C Diff Protects Itself Using Blood Cell Cofactor


The discovery of C diff’s ability to harness heme to shield itself from the body’s immune responses hopefully brings a new dimension to the fight against the damaging pathogen.


The bacterium Clostridioides difficile (C diff), can cause significant inflammation in the gastrointestinal tract, often resulting in diarrhea and bleeding in those who contract it. C. diff is a major health threat to people, particularly older adults who have extended stays in nursing homes or hospitals, and can even lead to death. It can be very difficult to knock out, and recurrent infections are not unusual.

A new report may shed some light on why C diff is so hardy and tough to defeat. Scientists recently discovered that C. diff is able to zero in on heme, a cofactor of the red blood cell protein hemoglobin, and repurpose it as a barrier against antibiotics and the body’s natural immune responses.

In a study published in Cell Host & Microbe, a team at Vanderbilt University Medical Center in Nashville described this process. When a person contracts C diff and experiences inflammation and tissue damage, blood cells lyse, or burst open. This lysis releases heme, the part of blood that attaches iron to oxygen and gives blood its red color. But like a shark smelling blood in the water, C diff deploys a unique protein system to capture the heme as soon as it is released from the cells. The heme is bound and turned into a protective mechanism, enabling the bacteria to blunt the impact of therapies employed against it.

Scientists named the protein system HsmRA, for heme sensing membrane proteins R and A, which work in tandem. “All of this heme is dumped at the site of infection, and the HsmR can sense this key molecule of blood,” Eric Skaar, PhD, MPH, director of the Institute for Infection, Immunology & Inflammation at Vanderbilt University Medical Center and an author of the study, told Contagion. HsmR then activates HsmA, which binds to the heme sensed by HsmR by coating it with a protein heme complex. This protects the pathogen from the oxidative stress generated by immune-system molecules.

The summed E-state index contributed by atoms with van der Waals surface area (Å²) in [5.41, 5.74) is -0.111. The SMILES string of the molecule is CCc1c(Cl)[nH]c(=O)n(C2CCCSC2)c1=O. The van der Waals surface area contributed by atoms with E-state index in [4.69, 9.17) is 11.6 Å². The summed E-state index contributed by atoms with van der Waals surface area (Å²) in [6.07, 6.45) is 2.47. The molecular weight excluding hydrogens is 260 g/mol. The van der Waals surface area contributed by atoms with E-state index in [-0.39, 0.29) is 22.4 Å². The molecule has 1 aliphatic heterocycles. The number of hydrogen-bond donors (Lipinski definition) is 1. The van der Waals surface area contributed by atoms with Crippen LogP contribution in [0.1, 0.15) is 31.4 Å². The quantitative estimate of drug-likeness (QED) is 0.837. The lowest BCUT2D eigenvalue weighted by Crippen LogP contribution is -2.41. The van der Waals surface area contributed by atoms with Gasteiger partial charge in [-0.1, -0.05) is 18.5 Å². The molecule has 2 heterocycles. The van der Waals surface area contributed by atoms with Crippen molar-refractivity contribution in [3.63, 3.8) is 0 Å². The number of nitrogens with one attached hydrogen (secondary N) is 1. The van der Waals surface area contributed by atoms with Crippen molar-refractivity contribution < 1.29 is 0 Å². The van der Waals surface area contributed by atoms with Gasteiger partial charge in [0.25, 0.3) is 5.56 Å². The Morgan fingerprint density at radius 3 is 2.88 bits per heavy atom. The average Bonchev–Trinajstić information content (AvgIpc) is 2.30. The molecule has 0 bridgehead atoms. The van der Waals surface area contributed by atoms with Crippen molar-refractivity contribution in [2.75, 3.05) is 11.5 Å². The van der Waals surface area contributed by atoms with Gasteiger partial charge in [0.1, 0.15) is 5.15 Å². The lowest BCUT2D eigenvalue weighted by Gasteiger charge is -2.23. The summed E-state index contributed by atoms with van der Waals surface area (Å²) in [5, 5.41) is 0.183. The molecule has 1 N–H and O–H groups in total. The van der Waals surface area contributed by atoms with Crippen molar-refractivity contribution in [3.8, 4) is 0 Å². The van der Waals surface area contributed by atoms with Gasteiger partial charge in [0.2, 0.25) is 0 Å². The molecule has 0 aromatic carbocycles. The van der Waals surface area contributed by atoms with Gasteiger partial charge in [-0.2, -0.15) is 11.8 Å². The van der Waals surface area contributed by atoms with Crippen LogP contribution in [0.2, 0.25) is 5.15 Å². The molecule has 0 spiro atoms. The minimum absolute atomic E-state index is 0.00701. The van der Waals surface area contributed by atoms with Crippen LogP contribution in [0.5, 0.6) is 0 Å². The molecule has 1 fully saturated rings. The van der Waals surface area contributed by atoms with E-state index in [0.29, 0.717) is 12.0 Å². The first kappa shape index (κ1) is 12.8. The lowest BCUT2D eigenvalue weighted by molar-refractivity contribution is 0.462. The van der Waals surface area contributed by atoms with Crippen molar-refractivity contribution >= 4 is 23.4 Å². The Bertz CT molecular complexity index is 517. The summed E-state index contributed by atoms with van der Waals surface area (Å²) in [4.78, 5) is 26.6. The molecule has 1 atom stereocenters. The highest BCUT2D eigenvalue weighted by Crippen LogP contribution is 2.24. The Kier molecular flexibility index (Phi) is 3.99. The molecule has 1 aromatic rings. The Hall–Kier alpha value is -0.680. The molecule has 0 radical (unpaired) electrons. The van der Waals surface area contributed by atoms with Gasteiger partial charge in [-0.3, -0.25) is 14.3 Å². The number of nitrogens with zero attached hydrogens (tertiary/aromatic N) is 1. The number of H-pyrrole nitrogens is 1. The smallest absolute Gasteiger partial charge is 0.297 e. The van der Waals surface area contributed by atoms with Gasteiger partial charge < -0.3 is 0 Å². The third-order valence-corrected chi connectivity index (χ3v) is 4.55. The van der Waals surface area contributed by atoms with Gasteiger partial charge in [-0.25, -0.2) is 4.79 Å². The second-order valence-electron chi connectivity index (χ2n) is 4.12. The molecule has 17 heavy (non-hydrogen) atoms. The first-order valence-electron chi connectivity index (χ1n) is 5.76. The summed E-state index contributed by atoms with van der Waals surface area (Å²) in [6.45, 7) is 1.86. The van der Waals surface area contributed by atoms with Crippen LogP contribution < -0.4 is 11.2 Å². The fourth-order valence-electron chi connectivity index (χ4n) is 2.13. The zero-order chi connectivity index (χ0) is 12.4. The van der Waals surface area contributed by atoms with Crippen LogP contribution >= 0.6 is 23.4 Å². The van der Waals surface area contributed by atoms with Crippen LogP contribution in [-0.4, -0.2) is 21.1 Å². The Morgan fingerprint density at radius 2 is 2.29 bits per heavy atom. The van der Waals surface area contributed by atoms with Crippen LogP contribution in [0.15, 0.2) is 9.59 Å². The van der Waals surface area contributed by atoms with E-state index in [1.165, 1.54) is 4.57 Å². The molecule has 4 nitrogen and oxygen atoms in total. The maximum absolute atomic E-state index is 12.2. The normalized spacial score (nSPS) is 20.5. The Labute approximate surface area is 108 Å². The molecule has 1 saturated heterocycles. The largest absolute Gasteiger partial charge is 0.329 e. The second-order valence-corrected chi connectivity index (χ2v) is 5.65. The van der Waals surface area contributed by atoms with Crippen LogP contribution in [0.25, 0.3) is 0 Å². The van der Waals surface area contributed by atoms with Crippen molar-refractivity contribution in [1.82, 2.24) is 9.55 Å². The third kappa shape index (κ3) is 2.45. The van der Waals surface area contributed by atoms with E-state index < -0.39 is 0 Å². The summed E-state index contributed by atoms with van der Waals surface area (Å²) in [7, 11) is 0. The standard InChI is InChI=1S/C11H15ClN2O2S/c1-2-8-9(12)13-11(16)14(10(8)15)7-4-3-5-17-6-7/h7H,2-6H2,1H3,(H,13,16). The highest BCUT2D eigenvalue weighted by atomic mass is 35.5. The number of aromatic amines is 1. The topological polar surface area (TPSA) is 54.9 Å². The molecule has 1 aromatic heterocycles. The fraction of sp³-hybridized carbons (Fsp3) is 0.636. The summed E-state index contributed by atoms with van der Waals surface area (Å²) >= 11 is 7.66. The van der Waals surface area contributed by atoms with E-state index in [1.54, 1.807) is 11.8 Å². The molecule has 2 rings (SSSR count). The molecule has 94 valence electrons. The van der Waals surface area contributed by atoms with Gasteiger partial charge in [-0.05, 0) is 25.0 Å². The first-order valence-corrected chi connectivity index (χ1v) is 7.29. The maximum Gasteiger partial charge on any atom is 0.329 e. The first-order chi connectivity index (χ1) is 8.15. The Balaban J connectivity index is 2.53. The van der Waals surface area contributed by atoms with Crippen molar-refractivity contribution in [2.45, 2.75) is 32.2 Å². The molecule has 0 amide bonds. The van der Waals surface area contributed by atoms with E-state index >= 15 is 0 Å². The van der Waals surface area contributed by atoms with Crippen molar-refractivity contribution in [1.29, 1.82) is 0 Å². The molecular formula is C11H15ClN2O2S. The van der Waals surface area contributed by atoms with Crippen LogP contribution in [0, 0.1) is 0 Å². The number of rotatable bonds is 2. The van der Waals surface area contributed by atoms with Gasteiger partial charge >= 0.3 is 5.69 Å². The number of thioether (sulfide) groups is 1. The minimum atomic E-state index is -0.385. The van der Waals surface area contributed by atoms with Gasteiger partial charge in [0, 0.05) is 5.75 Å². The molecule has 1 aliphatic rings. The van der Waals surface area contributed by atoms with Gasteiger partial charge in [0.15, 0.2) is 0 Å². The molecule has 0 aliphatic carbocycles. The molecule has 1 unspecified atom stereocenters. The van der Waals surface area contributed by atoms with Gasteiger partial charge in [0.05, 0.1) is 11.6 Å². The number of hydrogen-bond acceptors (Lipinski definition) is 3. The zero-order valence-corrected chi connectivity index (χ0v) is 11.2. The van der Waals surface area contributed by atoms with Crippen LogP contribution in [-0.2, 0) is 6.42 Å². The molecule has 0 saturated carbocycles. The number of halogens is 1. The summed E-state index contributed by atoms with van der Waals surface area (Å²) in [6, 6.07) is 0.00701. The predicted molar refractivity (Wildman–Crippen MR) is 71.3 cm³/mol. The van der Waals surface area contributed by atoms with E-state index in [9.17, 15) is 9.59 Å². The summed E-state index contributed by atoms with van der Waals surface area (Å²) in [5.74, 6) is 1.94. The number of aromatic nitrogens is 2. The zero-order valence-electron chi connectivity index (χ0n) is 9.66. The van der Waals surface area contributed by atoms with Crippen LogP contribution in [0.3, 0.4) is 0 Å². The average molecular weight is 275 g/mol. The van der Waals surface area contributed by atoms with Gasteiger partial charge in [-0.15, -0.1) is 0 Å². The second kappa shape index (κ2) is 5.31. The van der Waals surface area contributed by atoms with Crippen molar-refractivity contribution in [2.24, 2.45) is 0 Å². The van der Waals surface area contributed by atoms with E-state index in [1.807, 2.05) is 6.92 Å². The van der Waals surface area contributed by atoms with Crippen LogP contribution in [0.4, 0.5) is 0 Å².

It doesn’t take much heme to activate the expression of HsmRA, which is quite sensitive and revs into action immediately upon sensing heme. “When 1 red blood cell pops, there’s clearly enough heme,” Skaar said.

HsmRA, however, doesn’t do its work entirely on its own. Because heme is highly reactive and consequently toxic to C diff, a second system called HatRT works to pump out excess heme and protect the bacteria from heme’s damaging effects. The two systems operate in concert to allow C diff to flourish.

As HsmA enables the reduction of oxidative stress against C diff, the scientists discovered that the protein system might protect the pathogen from the actions of antibiotics, which are commonly prescribed to treat C diff. “The most exciting thing, from a clinical or therapeutic standpoint, is that HsmRA makes the bacteria inherently resistant to oxidizing compounds,” Skaar said, mentioning vancomycin and metronidazole, 2 standard antibiotics prescribed for the infection.

Although scientists don’t understand the exact mechanisms behind how C. diff survives and thrives in the gut, the revelation of HsmRA’s actions brings experts a step closer to finding ways to blunt the bacteria’s ability to protect itself. Skaar mentioned that therapeutics reducing inflammation in the gut might possibly prevent some of the damage from C. diff, as might heme chelators that would bond to heme and prevent it from stimulating HsmRA’s protective actions. There currently are no commercially available heme chelators, although “conceptually, at least, it’s a really interesting idea,” he said.

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